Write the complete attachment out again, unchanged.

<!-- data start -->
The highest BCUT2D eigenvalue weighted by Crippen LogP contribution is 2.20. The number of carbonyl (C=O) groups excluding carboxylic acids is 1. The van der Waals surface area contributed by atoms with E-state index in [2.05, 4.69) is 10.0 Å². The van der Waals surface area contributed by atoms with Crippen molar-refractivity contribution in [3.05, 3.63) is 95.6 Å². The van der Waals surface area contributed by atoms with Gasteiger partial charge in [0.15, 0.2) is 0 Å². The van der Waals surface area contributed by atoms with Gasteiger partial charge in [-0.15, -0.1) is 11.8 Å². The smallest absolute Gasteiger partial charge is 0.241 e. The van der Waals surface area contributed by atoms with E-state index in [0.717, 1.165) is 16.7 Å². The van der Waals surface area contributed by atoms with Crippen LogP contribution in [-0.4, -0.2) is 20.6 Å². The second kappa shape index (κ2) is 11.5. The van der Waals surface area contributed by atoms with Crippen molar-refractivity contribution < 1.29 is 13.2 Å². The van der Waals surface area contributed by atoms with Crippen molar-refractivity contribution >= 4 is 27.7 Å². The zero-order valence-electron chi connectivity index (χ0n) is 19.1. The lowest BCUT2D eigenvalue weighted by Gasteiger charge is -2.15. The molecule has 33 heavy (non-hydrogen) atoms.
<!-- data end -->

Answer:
The highest BCUT2D eigenvalue weighted by Crippen LogP contribution is 2.20. The number of carbonyl (C=O) groups excluding carboxylic acids is 1. The van der Waals surface area contributed by atoms with E-state index in [2.05, 4.69) is 10.0 Å². The van der Waals surface area contributed by atoms with Crippen molar-refractivity contribution in [3.05, 3.63) is 95.6 Å². The van der Waals surface area contributed by atoms with Gasteiger partial charge in [0.15, 0.2) is 0 Å². The van der Waals surface area contributed by atoms with Gasteiger partial charge in [-0.15, -0.1) is 11.8 Å². The smallest absolute Gasteiger partial charge is 0.241 e. The van der Waals surface area contributed by atoms with E-state index in [0.717, 1.165) is 16.7 Å². The van der Waals surface area contributed by atoms with Crippen LogP contribution in [-0.4, -0.2) is 20.6 Å². The second kappa shape index (κ2) is 11.5. The van der Waals surface area contributed by atoms with Crippen molar-refractivity contribution < 1.29 is 13.2 Å². The van der Waals surface area contributed by atoms with Crippen molar-refractivity contribution >= 4 is 27.7 Å². The zero-order valence-electron chi connectivity index (χ0n) is 19.1. The lowest BCUT2D eigenvalue weighted by Gasteiger charge is -2.15. The molecule has 33 heavy (non-hydrogen) atoms.